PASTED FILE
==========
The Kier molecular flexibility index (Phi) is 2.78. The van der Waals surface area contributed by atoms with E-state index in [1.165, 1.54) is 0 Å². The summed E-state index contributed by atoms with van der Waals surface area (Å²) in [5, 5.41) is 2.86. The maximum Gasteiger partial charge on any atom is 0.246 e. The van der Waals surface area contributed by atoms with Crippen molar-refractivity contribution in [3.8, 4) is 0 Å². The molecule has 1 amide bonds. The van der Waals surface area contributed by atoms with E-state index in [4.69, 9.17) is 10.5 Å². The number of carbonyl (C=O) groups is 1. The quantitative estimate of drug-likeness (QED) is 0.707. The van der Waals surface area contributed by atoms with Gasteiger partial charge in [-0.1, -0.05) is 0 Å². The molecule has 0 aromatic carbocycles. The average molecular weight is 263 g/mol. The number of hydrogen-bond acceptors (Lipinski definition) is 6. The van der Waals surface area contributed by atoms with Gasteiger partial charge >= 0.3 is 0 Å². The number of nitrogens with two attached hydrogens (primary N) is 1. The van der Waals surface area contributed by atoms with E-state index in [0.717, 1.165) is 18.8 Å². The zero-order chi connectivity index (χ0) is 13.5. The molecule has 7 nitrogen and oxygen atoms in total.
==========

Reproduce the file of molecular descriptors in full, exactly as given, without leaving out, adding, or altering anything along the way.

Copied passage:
The Kier molecular flexibility index (Phi) is 2.78. The van der Waals surface area contributed by atoms with E-state index in [1.165, 1.54) is 0 Å². The summed E-state index contributed by atoms with van der Waals surface area (Å²) in [5, 5.41) is 2.86. The maximum Gasteiger partial charge on any atom is 0.246 e. The van der Waals surface area contributed by atoms with Crippen molar-refractivity contribution in [3.8, 4) is 0 Å². The molecule has 1 amide bonds. The van der Waals surface area contributed by atoms with E-state index in [4.69, 9.17) is 10.5 Å². The number of carbonyl (C=O) groups is 1. The quantitative estimate of drug-likeness (QED) is 0.707. The van der Waals surface area contributed by atoms with Gasteiger partial charge in [-0.1, -0.05) is 0 Å². The molecule has 0 aromatic carbocycles. The average molecular weight is 263 g/mol. The number of hydrogen-bond acceptors (Lipinski definition) is 6. The van der Waals surface area contributed by atoms with Gasteiger partial charge >= 0.3 is 0 Å². The number of nitrogens with two attached hydrogens (primary N) is 1. The van der Waals surface area contributed by atoms with E-state index in [0.717, 1.165) is 18.8 Å². The zero-order chi connectivity index (χ0) is 13.5. The molecule has 7 nitrogen and oxygen atoms in total.